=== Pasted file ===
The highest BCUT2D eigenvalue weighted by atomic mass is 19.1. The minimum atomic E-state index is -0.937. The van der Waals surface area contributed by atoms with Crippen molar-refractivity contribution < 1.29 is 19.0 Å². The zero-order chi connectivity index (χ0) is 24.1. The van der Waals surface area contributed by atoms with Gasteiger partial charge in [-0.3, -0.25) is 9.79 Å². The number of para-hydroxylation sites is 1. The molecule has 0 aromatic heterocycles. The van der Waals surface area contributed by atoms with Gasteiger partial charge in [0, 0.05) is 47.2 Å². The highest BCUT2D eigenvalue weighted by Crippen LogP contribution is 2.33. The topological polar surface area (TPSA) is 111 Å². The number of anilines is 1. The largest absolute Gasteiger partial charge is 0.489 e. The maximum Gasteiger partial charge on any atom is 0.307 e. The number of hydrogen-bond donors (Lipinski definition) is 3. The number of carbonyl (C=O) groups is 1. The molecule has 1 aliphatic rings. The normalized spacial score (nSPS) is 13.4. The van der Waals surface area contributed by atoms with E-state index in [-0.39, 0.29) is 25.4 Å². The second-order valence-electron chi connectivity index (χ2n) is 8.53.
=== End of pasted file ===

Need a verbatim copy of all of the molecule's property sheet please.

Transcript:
The highest BCUT2D eigenvalue weighted by atomic mass is 19.1. The minimum atomic E-state index is -0.937. The van der Waals surface area contributed by atoms with Crippen molar-refractivity contribution < 1.29 is 19.0 Å². The zero-order chi connectivity index (χ0) is 24.1. The van der Waals surface area contributed by atoms with Gasteiger partial charge in [-0.3, -0.25) is 9.79 Å². The number of para-hydroxylation sites is 1. The molecule has 0 aromatic heterocycles. The van der Waals surface area contributed by atoms with Gasteiger partial charge in [0, 0.05) is 47.2 Å². The highest BCUT2D eigenvalue weighted by Crippen LogP contribution is 2.33. The topological polar surface area (TPSA) is 111 Å². The number of anilines is 1. The largest absolute Gasteiger partial charge is 0.489 e. The maximum Gasteiger partial charge on any atom is 0.307 e. The number of hydrogen-bond donors (Lipinski definition) is 3. The number of carbonyl (C=O) groups is 1. The molecule has 1 aliphatic rings. The normalized spacial score (nSPS) is 13.4. The van der Waals surface area contributed by atoms with E-state index in [-0.39, 0.29) is 25.4 Å². The second-order valence-electron chi connectivity index (χ2n) is 8.53.